If you've been in business for a few years now - or have kept an eye on the currency rates - you'll know that exchange rate fluctuation is a very typical thing.
Realistically speaking, almost anything can impact how much bang for your buck you get when you're converting ££ to $$ (or any other currency type). Political climates, core country infrastructure, even natural disasters and some innovations can shift the value of a nation's currency.
Recent years have been a key example of this, as the global economy has faced incredible challenges. And if you conduct a fair amount of business overseas, it probably means this fluctuation has disproportionately affected your company.
All sounding familiar to you? Read on to discover how you can better protect your business and steady your finances.
Currency rates and value naturally rise and fall throughout any given time, and it's usually nothing to worry about. Supply and demand is at the core of any fluctuation because most major currencies are bought and sold on a flexible exchange rate within the global market; the higher the demand, the higher the value could be.
There are a vast number of reasons a nation's currency could shift and modern history has provided a few real-life examples. Germany's hyperinflation in the early 1920s is perhaps one of the most extreme. When it hit its peak in 1923, exchange rates were around 4.2 trillion marks to one US dollar. Everyday people wallpapered their homes with the banknotes as a means to keep warm.
While that may be a severe example, it's worth noting that the US dollar dropped overnight after the result of the 2016 election, though not as severely as many economists had predicted. And of course, the British pound sterling has seen some rocky periods since Brexit and the resulting negotiations.
While it may seem like an obvious history lesson, businesses can learn a huge amount by observing patterns across the global economy and individual countries' economies - particularly how to take the necessary precautions.
You might not be able to control what happens around you, but you can control how you react to it.
If you're a business founder, owner or a member of the managerial team, you'll know better than anyone that learning, evolving and adapting is the only way to protect your business, and ensure its success for years to come.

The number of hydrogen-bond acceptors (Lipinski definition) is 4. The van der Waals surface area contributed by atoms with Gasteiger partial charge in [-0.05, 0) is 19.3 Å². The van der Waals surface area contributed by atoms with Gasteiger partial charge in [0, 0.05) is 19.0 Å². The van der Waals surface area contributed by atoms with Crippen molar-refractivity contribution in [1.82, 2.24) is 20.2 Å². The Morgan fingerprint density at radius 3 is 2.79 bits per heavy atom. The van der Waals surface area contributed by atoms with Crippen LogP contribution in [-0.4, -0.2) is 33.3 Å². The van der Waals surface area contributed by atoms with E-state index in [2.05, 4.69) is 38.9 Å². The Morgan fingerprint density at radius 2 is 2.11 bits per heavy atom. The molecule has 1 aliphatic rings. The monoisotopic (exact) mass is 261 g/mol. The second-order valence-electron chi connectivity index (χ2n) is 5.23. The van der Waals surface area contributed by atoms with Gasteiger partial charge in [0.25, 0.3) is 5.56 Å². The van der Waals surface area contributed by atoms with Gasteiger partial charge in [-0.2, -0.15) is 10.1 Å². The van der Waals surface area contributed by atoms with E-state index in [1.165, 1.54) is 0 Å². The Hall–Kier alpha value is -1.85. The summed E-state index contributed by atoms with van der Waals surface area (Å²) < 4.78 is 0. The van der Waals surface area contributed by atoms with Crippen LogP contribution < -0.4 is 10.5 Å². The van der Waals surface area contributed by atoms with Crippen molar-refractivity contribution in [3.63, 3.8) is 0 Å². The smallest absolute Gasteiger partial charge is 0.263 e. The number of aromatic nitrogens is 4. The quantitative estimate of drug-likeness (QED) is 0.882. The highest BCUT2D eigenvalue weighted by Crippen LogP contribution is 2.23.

So how can you do just that when it comes to exchange rates? Here's a few places you might want to start.
We've touched on this before, but if you're doing business with a partner overseas, you might want to consider how establishing a fixed contract - and therefore a fixed currency amount - could help create consistency in your pipeline. Of course, it's likely that you will need to re-examine this on an annual basis, but it's certainly a direction many SMEs and sole traders are taking.
Potentially a worthwhile investment for your business is to seek the help of an FX specialist. An FX specialist will monitor the global economy for you 24 hours a day, and report any key findings or observations. They might not be able to act on your behalf, but equipped with the right information, your business could take any preventative or supporting action as a result.
And not just sales or growth forecasting. Examine the global market regularly and critically, and determine how this could impact exchange rates for the period ahead, and therefore your business' bottom line. If this feels out of your remit, it could be worth speaking with an FCA-accredited advisor about a potential partnership.
Fixed exchanges - FX - rates could be a game-changer for your business' overseas payments and your bottom line. Safenetpay offers competitive FX rates for business account holders to make your international payments simple, safe and efficient.
Ultimately, exchange rate fluctuations - or any global market uncertainty, for that matter - can be extremely daunting for many businesses, particularly if you're an SME or only just starting out. But it's far from doom and gloom. Play your cards right and you can ensure you're riding the wave, rather than crashing down with it.